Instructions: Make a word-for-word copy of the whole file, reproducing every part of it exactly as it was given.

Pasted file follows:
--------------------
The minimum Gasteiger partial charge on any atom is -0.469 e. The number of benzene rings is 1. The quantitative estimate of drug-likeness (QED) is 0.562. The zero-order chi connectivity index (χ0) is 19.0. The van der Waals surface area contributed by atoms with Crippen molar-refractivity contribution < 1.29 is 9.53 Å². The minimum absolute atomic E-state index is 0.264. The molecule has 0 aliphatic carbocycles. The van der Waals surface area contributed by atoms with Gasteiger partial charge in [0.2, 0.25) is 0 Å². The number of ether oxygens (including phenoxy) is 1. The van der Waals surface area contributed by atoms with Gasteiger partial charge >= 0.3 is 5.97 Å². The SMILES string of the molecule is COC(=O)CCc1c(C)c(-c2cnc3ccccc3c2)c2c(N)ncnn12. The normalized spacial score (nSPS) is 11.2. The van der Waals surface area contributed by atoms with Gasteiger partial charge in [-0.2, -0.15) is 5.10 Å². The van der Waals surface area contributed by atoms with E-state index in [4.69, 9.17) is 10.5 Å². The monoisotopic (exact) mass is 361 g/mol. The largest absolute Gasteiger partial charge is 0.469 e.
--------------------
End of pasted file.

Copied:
The minimum Gasteiger partial charge on any atom is -0.469 e. The number of benzene rings is 1. The quantitative estimate of drug-likeness (QED) is 0.562. The zero-order chi connectivity index (χ0) is 19.0. The van der Waals surface area contributed by atoms with Crippen molar-refractivity contribution < 1.29 is 9.53 Å². The minimum absolute atomic E-state index is 0.264. The molecule has 0 aliphatic carbocycles. The van der Waals surface area contributed by atoms with Gasteiger partial charge in [0.2, 0.25) is 0 Å². The number of ether oxygens (including phenoxy) is 1. The van der Waals surface area contributed by atoms with Gasteiger partial charge >= 0.3 is 5.97 Å². The SMILES string of the molecule is COC(=O)CCc1c(C)c(-c2cnc3ccccc3c2)c2c(N)ncnn12. The normalized spacial score (nSPS) is 11.2. The van der Waals surface area contributed by atoms with Gasteiger partial charge in [-0.2, -0.15) is 5.10 Å². The van der Waals surface area contributed by atoms with E-state index in [4.69, 9.17) is 10.5 Å². The monoisotopic (exact) mass is 361 g/mol. The largest absolute Gasteiger partial charge is 0.469 e.